Proceedings of The Physiological Society

University College Dublin (2009) Proc Physiol Soc 15, PC76

Poster Communications

The response to hypoxia: a refined Human Patient Simulator (HPS) model to demonstrate high altitude physiology

R. Helyer1, E. Lloyd1

1. University of Bristol, Bristol, United Kingdom.

The Human Patient Simulator (HPS; METI, Sarasota, Florida) has a computer driven mechanical lung and gas exchange mechanism, designed to model the human respiratory system. We have previously demonstrated that the HPS is a useful educational tool for demonstrating physiological responses to changes in the environment such as hypoxia, but that the model requires some adjustment in order to more accurately represent human data (Helyer et al, 2008). The aim of this study was to refine the response of the HPS to hypoxia to improve the correspondence with human data in order to improve the validity of the HPS for teaching high altitude human physiology. In our previous study we constructed an Oxygen-Carbon Dioxide diagram for the HPS that demonstrated a linear relationship between PAO2 and PACO2 over the entire range investigated (Helyer et al, 2008). In comparison unacclimatised humans show a linear relationship between PAO2 and PACO2 over a PAO2 range of 60-100 mmHg but below this range there is a non-linear relationship (Fenn et al, 1946; Rahn & Otis, 1949; O’Brien, 1995). This is due to hyperventilation resulting in a respiratory alkalosis when PAO2 decreases below approximately 60mmHg (Fenn et al, 1946). In this study we found that the relationship between PAO2 and minute volume was linear (between PAO2 = 30 to 100 mmHg) in the HPS whereas humans show an increase in gain when PAO2 decreases below 60 mmHg. We changed the gain of the HPS ventilatory response incrementally and this resulted in a more accurate representation of the human data. This produced an improved correspondence between the HPS and human O2-CO2 diagrams. Subsequent refinement allowed demonstration of equivalent responses for acclimatised humans as well as appropriate changes in Oxygen saturation, arterial pH and heart rate. We conclude that the HPS response to hypoxia can be refined to increase its validity as an educational tool to illustrate high altitude physiology.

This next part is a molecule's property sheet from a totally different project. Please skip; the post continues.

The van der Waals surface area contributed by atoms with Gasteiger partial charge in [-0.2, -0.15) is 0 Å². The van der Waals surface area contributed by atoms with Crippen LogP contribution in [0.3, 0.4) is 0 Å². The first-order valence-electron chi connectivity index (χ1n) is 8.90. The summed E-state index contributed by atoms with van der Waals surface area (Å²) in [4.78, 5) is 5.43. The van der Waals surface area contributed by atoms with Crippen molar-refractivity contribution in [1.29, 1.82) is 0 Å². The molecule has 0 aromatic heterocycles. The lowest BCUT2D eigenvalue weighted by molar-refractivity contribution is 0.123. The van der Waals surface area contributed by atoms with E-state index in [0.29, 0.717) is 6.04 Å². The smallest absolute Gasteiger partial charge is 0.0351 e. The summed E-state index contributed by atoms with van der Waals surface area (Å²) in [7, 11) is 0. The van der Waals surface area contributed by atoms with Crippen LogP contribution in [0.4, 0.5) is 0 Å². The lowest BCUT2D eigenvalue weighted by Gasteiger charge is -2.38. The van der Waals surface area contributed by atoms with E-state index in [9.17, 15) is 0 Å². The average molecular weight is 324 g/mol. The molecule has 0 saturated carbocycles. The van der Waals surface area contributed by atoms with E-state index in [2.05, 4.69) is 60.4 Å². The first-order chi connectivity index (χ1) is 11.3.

Where applicable, experiments conform with Society ethical requirements